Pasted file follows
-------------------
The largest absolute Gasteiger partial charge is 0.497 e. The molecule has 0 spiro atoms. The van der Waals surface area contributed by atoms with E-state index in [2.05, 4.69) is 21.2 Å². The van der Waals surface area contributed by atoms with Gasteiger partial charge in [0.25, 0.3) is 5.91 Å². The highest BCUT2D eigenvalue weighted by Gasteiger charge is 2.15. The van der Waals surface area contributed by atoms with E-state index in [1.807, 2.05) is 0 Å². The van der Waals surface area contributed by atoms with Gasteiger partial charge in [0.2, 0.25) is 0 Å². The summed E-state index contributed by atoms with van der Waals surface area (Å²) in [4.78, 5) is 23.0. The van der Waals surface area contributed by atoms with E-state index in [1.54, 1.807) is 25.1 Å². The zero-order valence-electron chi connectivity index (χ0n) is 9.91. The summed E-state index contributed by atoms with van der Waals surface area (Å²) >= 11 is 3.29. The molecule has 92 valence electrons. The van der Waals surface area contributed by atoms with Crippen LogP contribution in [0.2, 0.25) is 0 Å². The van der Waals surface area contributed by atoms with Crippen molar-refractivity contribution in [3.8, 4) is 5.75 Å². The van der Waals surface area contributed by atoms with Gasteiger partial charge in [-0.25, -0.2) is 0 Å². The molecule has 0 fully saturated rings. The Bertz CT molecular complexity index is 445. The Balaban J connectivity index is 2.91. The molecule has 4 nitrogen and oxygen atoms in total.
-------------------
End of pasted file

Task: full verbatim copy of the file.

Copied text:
The largest absolute Gasteiger partial charge is 0.497 e. The molecule has 0 spiro atoms. The van der Waals surface area contributed by atoms with E-state index in [2.05, 4.69) is 21.2 Å². The van der Waals surface area contributed by atoms with Gasteiger partial charge in [0.25, 0.3) is 5.91 Å². The highest BCUT2D eigenvalue weighted by Gasteiger charge is 2.15. The van der Waals surface area contributed by atoms with E-state index in [1.807, 2.05) is 0 Å². The van der Waals surface area contributed by atoms with Gasteiger partial charge in [0.2, 0.25) is 0 Å². The summed E-state index contributed by atoms with van der Waals surface area (Å²) in [4.78, 5) is 23.0. The van der Waals surface area contributed by atoms with E-state index in [1.54, 1.807) is 25.1 Å². The zero-order valence-electron chi connectivity index (χ0n) is 9.91. The summed E-state index contributed by atoms with van der Waals surface area (Å²) >= 11 is 3.29. The molecule has 92 valence electrons. The van der Waals surface area contributed by atoms with Crippen LogP contribution in [0.2, 0.25) is 0 Å². The van der Waals surface area contributed by atoms with Crippen molar-refractivity contribution in [3.8, 4) is 5.75 Å². The van der Waals surface area contributed by atoms with Gasteiger partial charge in [-0.25, -0.2) is 0 Å². The molecule has 0 fully saturated rings. The Bertz CT molecular complexity index is 445. The Balaban J connectivity index is 2.91. The molecule has 4 nitrogen and oxygen atoms in total.